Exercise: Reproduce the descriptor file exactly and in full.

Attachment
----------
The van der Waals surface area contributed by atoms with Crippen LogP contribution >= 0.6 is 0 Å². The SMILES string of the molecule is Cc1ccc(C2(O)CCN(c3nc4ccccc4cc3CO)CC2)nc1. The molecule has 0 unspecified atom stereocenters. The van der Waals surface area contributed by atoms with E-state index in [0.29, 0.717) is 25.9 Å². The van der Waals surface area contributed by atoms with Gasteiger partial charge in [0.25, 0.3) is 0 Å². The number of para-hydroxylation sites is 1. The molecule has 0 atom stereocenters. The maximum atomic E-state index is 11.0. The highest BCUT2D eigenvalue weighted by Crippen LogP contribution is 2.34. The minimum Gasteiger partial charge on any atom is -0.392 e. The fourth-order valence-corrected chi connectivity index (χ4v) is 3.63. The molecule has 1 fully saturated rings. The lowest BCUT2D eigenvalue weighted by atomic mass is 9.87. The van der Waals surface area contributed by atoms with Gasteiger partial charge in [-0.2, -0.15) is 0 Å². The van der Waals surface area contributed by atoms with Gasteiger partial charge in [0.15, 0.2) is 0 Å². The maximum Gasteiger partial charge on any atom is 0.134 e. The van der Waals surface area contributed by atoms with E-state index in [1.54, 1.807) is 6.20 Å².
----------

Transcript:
The van der Waals surface area contributed by atoms with Crippen LogP contribution >= 0.6 is 0 Å². The SMILES string of the molecule is Cc1ccc(C2(O)CCN(c3nc4ccccc4cc3CO)CC2)nc1. The molecule has 0 unspecified atom stereocenters. The van der Waals surface area contributed by atoms with E-state index in [0.29, 0.717) is 25.9 Å². The van der Waals surface area contributed by atoms with Gasteiger partial charge in [0.25, 0.3) is 0 Å². The number of para-hydroxylation sites is 1. The molecule has 0 atom stereocenters. The maximum atomic E-state index is 11.0. The highest BCUT2D eigenvalue weighted by Crippen LogP contribution is 2.34. The minimum Gasteiger partial charge on any atom is -0.392 e. The fourth-order valence-corrected chi connectivity index (χ4v) is 3.63. The molecule has 1 fully saturated rings. The lowest BCUT2D eigenvalue weighted by atomic mass is 9.87. The van der Waals surface area contributed by atoms with Gasteiger partial charge in [-0.2, -0.15) is 0 Å². The van der Waals surface area contributed by atoms with Gasteiger partial charge in [0.15, 0.2) is 0 Å². The maximum Gasteiger partial charge on any atom is 0.134 e. The van der Waals surface area contributed by atoms with E-state index in [1.54, 1.807) is 6.20 Å².